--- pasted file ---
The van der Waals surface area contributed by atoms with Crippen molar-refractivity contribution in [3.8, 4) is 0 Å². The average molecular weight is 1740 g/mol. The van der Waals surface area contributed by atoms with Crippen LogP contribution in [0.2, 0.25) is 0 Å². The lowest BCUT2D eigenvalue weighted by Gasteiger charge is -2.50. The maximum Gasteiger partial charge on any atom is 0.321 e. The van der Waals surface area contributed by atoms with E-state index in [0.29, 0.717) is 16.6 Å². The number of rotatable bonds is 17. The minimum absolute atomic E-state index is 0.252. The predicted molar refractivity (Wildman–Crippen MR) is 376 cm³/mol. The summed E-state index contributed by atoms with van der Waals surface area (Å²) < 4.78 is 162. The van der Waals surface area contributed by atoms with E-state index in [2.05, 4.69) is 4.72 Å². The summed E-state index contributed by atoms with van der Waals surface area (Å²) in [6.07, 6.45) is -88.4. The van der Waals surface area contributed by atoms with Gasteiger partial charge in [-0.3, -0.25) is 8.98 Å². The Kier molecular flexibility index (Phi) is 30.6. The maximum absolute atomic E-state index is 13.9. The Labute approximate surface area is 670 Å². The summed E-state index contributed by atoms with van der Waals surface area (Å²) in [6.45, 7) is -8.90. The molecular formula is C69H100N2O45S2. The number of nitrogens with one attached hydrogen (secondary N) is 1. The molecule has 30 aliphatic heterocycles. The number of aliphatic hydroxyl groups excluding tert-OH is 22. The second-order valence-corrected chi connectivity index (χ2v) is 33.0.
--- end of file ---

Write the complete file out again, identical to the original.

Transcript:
The van der Waals surface area contributed by atoms with Crippen molar-refractivity contribution in [3.8, 4) is 0 Å². The average molecular weight is 1740 g/mol. The van der Waals surface area contributed by atoms with Crippen LogP contribution in [0.2, 0.25) is 0 Å². The lowest BCUT2D eigenvalue weighted by Gasteiger charge is -2.50. The maximum Gasteiger partial charge on any atom is 0.321 e. The van der Waals surface area contributed by atoms with E-state index in [0.29, 0.717) is 16.6 Å². The number of rotatable bonds is 17. The minimum absolute atomic E-state index is 0.252. The predicted molar refractivity (Wildman–Crippen MR) is 376 cm³/mol. The summed E-state index contributed by atoms with van der Waals surface area (Å²) < 4.78 is 162. The van der Waals surface area contributed by atoms with E-state index in [2.05, 4.69) is 4.72 Å². The summed E-state index contributed by atoms with van der Waals surface area (Å²) in [6.07, 6.45) is -88.4. The van der Waals surface area contributed by atoms with Gasteiger partial charge in [-0.3, -0.25) is 8.98 Å². The Kier molecular flexibility index (Phi) is 30.6. The maximum absolute atomic E-state index is 13.9. The Labute approximate surface area is 670 Å². The summed E-state index contributed by atoms with van der Waals surface area (Å²) in [6.45, 7) is -8.90. The molecular formula is C69H100N2O45S2. The number of nitrogens with one attached hydrogen (secondary N) is 1. The molecule has 30 aliphatic heterocycles. The number of aliphatic hydroxyl groups excluding tert-OH is 22. The second-order valence-corrected chi connectivity index (χ2v) is 33.0.